Hospital: COMPLEJO ASISTENCIAL UNIVERSITARIO DE SALAMANCA, COMPLEJO UNIVERSITARIO DE OURENSE.
Aut@r o Autores: M.T. Garzón Guiteria, C. González Donadeo, P. Garzón Guiteria, C. Vargas Jimenez, M.D.C. Maciá Fernández, J.M. Garrido Pedraz.
A twelve-year-old boy is taken to the emergency department with precordial chest pain for two days, which gets worse with movement, coughing and breathing. It has increased during the last 24 hours with associated fever. The family provides a thoracic radiograph and a thoracic CT describing an anterior mediastinal mass with calcifications suggestive of teratoma. Owing to his clinical deterioration, a new radiograph is obtained which shows an evident enlargement of the mass. Then an US is performed which demonstrates a mediastinal mass with multiple anechoic or hypoechoic structures of different sizes, some of them tubular and confluent, suggestive of venous lakes with inner calcifications consistent with phleboliths and echogenic content, in relation with thrombi. Doppler US shows lacking venous flow with monophasic low-velocity waveforms . To confirm the suspicion of venous vascular malformation (VM), a thoracic CT angiogram is performed with arterial and delayed venous phase adquisitions, which shows a huge mass located in the upper-anterior-left mediastinum with multiple inner vascular structures, tubular-like, that come together in an enlarged caliber left brachiocephalic trunk, the same as the superior and inferior vena cava. In a delayed phase, the contrast agent remains in the venous lakes and the cystic component is more evident. Due to the fast and serious growth, an urgent thoracic aortogram is performed that confirms eminently venous vascularisation and the lesion is embolized resulting in the total occlusion of vessels with later surgery for resection.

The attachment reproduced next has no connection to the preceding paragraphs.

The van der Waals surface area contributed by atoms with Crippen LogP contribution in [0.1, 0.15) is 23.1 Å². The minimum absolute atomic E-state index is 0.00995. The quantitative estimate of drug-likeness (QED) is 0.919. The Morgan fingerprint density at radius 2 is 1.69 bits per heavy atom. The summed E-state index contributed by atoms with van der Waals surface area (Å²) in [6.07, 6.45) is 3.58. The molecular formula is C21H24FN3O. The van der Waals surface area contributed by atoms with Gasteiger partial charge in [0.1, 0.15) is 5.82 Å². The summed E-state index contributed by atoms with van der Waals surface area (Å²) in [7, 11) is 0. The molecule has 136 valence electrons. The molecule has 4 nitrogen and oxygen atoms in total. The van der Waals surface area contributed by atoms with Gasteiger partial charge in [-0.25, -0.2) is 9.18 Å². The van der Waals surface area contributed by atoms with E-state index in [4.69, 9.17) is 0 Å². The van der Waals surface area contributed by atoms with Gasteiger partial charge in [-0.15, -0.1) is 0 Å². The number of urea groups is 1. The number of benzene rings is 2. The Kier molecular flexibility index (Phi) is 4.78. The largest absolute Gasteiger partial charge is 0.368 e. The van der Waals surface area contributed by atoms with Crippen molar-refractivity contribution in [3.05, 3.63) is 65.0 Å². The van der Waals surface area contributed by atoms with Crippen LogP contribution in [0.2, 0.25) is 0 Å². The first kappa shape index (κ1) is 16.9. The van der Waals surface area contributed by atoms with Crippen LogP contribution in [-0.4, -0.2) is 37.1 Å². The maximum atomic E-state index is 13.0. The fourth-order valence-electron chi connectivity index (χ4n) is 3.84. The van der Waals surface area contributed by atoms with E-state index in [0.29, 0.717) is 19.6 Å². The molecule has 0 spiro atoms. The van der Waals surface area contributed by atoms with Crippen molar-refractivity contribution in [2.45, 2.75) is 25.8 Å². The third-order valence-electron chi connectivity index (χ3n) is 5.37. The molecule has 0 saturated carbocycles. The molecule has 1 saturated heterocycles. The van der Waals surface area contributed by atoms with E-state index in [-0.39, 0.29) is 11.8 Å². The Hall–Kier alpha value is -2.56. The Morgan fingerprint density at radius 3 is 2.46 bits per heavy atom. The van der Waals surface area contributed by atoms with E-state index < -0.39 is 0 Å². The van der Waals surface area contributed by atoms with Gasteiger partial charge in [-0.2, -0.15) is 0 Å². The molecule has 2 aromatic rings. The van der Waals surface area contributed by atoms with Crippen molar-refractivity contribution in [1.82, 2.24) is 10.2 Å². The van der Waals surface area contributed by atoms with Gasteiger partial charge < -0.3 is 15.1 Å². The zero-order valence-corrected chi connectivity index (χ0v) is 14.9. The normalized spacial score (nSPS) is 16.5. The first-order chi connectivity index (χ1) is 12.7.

VMs are included in the ISSVA clasification for vascular malformations and they are the most common ones in children. They are usually located in the skin and mucous membranes and rare in mediastinum They content cavities and tubular structures (dilated veins) with blood which swell during Valsalva maneuver. The low and slow flow dispose to thrombosis. The presence of phleboliths is a finding very specific for diagnosis.Although VMs can be assymptomatic, 50% of them are presented with cough, pain or dyspnea. The treatment can be conservative, sclerotherapy and/or surgery.
Mediastinum is a rare location for VMs. Ultrasonography is very useful for the assessment of flow features, phleboliths and for planning additional imaging studies. The treatment is usually conservative except in cases like the one reported, where the anatomical location, the pain and the fast growth required urgent embolization with following resection.
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